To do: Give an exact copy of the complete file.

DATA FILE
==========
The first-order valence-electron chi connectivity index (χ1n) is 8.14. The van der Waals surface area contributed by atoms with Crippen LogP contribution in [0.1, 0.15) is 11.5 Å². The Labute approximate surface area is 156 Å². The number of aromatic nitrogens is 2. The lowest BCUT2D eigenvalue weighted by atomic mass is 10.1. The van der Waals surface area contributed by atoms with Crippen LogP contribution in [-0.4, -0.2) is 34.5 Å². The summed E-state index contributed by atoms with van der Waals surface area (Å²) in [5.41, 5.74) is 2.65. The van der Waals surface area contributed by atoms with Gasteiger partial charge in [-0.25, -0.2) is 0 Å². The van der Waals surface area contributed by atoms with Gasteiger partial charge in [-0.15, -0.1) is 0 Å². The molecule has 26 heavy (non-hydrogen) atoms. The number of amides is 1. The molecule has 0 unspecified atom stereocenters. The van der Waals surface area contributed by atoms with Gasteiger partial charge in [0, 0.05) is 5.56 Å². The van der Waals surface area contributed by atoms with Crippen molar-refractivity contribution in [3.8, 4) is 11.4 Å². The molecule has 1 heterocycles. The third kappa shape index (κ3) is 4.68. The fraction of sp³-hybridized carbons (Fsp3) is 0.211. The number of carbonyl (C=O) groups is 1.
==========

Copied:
The first-order valence-electron chi connectivity index (χ1n) is 8.14. The van der Waals surface area contributed by atoms with Crippen LogP contribution in [0.1, 0.15) is 11.5 Å². The Labute approximate surface area is 156 Å². The number of aromatic nitrogens is 2. The lowest BCUT2D eigenvalue weighted by atomic mass is 10.1. The van der Waals surface area contributed by atoms with Crippen LogP contribution in [-0.4, -0.2) is 34.5 Å². The summed E-state index contributed by atoms with van der Waals surface area (Å²) in [5.41, 5.74) is 2.65. The van der Waals surface area contributed by atoms with Gasteiger partial charge in [-0.25, -0.2) is 0 Å². The van der Waals surface area contributed by atoms with Gasteiger partial charge in [-0.15, -0.1) is 0 Å². The molecule has 26 heavy (non-hydrogen) atoms. The number of amides is 1. The molecule has 0 unspecified atom stereocenters. The van der Waals surface area contributed by atoms with Gasteiger partial charge in [0, 0.05) is 5.56 Å². The van der Waals surface area contributed by atoms with Crippen molar-refractivity contribution in [3.8, 4) is 11.4 Å². The molecule has 1 heterocycles. The third kappa shape index (κ3) is 4.68. The fraction of sp³-hybridized carbons (Fsp3) is 0.211. The number of carbonyl (C=O) groups is 1.